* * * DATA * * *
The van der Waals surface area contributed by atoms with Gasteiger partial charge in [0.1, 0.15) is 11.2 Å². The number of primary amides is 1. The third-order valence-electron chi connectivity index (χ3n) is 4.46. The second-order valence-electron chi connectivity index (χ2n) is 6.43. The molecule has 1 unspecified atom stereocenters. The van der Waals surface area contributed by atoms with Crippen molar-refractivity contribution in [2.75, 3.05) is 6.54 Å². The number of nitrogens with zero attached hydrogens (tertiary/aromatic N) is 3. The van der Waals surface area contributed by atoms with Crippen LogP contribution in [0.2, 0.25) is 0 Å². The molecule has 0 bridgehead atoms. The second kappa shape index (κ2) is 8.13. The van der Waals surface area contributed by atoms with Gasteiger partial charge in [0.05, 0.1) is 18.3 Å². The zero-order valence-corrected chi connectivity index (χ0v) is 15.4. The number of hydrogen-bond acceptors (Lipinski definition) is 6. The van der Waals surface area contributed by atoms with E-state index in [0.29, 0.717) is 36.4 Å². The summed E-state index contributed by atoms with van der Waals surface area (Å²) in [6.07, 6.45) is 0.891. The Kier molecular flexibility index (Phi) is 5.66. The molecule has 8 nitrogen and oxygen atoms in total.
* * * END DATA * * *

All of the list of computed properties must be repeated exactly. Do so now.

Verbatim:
The van der Waals surface area contributed by atoms with Gasteiger partial charge in [0.1, 0.15) is 11.2 Å². The number of primary amides is 1. The third-order valence-electron chi connectivity index (χ3n) is 4.46. The second-order valence-electron chi connectivity index (χ2n) is 6.43. The molecule has 1 unspecified atom stereocenters. The van der Waals surface area contributed by atoms with Crippen molar-refractivity contribution in [2.75, 3.05) is 6.54 Å². The number of nitrogens with zero attached hydrogens (tertiary/aromatic N) is 3. The van der Waals surface area contributed by atoms with Crippen LogP contribution in [0.2, 0.25) is 0 Å². The molecule has 0 bridgehead atoms. The second kappa shape index (κ2) is 8.13. The van der Waals surface area contributed by atoms with Gasteiger partial charge in [0.05, 0.1) is 18.3 Å². The zero-order valence-corrected chi connectivity index (χ0v) is 15.4. The number of hydrogen-bond acceptors (Lipinski definition) is 6. The van der Waals surface area contributed by atoms with E-state index in [0.29, 0.717) is 36.4 Å². The summed E-state index contributed by atoms with van der Waals surface area (Å²) in [6.07, 6.45) is 0.891. The Kier molecular flexibility index (Phi) is 5.66. The molecule has 8 nitrogen and oxygen atoms in total.